#### Abstract

Let be a graph with edge set and . Define and to be the number of vertices of closer to than to and the number of edges of closer to than to , respectively. The numbers and can be defined in an analogous way. The Mostar and edge Mostar indices of are new graph invariants defined as and , respectively. In this paper, an upper bound for the Mostar and edge Mostar indices of a tree in terms of its diameter is given. Next, the trees with the smallest and the largest Mostar and edge Mostar indices are also given. Finally, a recent conjecture of Liu, Song, Xiao, and Tang (2020) on bicyclic graphs with a given order, for which extremal values of the edge Mostar index are attained, will be proved. In addition, some new open questions are presented.

#### 1. Introduction

In this paper, graph means undirected and connected finite graph without loops or multiple edges. The vertex and edge sets of such a graph will be denoted by and , respectively. We use the notations and for the degree of a vertex and the set of all vertices adjacent to , respectively. Suppose is an edge and are two nonadjacent vertices of . Then, is the subgraph of obtained by deleting the edge and is a graph obtained from by adding an edge connecting and .

If and are graphs such that and , then we call to be a subgraph of . The subgraph with vertex set and edge set is called a pendent path of if , and , when . While, a subgraph with vertex set and edge set is called an internal path if and , when . An edge incident to a pendent vertex is called a pendent edge.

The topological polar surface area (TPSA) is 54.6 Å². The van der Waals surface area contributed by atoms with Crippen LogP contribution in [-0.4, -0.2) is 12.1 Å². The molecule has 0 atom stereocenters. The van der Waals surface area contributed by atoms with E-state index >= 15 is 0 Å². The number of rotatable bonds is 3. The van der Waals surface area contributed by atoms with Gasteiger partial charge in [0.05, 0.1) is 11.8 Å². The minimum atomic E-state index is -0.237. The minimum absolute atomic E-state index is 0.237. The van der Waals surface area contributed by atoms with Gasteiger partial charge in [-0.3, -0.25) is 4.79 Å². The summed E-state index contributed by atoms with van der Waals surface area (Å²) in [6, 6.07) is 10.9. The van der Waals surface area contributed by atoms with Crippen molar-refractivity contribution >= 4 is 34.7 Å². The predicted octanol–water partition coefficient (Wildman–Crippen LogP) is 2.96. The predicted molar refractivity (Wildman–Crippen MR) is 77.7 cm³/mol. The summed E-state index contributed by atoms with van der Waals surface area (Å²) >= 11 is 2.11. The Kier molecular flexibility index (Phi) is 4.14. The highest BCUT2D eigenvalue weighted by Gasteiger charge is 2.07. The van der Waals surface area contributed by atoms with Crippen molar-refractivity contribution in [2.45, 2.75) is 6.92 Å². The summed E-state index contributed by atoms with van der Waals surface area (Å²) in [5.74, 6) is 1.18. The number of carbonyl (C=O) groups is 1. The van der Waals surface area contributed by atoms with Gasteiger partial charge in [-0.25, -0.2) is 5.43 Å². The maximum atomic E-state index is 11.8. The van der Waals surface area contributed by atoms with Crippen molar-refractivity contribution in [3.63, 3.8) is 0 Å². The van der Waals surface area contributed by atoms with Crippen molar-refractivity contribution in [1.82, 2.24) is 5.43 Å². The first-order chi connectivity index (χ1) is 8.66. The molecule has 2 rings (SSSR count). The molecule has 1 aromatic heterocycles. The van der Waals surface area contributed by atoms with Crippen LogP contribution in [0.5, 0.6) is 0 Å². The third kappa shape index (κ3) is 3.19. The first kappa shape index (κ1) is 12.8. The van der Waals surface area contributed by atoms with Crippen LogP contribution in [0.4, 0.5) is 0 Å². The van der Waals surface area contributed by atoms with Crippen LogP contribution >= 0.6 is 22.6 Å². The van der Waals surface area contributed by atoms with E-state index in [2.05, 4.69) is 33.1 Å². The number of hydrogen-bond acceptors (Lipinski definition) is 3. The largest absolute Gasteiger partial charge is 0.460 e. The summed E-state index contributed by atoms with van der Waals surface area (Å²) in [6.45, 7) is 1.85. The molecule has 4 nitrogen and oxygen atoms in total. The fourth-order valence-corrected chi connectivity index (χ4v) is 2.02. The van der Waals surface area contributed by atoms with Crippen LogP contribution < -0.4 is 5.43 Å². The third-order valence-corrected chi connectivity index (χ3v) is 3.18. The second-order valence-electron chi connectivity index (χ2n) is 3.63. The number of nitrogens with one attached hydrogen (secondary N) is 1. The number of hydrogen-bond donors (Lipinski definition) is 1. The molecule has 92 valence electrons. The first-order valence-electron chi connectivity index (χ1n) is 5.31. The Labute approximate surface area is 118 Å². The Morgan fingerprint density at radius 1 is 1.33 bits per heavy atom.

Suppose is a connected graph with two vertices and . The distance is defined as the number of edges in a shortest path connecting and . The cyclomatic number of , , is defined to be + 1. If , then the graph is said to be tree, unicyclic, bicyclic, tricyclic, tetracyclic, and pentacyclic, respectively. We refer the readers to consult the famous book of West [1] for our graph theory notions and notations.

In a recent paper, Doli et al. [2] introduced a new bond-additive structural invariant as a quantitative refinement of the distance nonbalancedness and also a measure of peripherality in graphs. They used the name Mostar index for this invariant which is defined as , where is the number of vertices of closer to than to , and similarly, is the number of vertices closer to than to . They determined the extremal values of this invariant and characterized extremal trees and unicyclic graphs with respect to the Mostar index. Arockiaraj et al. [3] introduced the edge Mostar of the graph as , where and are the number of edges of lying closer to the vertex than and the number of edges of lying closer to the vertex than to the vertex . They computed the Mostar and edge Mostar indices of the family of coronoid and carbon nanocones. Imran et al. [4] computed the edge Mostar index of some graph operations. As a consequence of these calculations, they obtained the edge Mostar index of several classes of chemical graphs and nanostructures.

Deng and Li [5] determined the catacondensed hexagonal systems with the least and the second-least Mostar indices. In another paper [6], these authors computed the extremal trees with respect to the Mostar index. Ghorbani et al. [7] proved that a graph with has no cut edge and computed the Mostar index of the pentagonal nanocones. A connected graph with this property, in which any two graph cycles have no edge in common, is called a cactus graph. Hayat and Zhou [8] determined all vertex cacti with maximum Mostar index and gave a sharp upper bound for the Mostar index of vertex cacti containing cycles. The same authors in [9] constructed vertex trees with maximum Mostar index and fixed the maximum degree, diameter, or number of pendent vertices. Huang et al. [10] found the extremal hexagonal chains with respect to Mostar index, and Xiao et al. [11] computed the first three minimum of Mostar index in the class of hexagonal chains. Finally, Tepeh [12] proved a conjecture of Dolić et al. [2] about the characterization of bicyclic graphs with a given number of vertices, for which extremal values of the Mostar index are attained.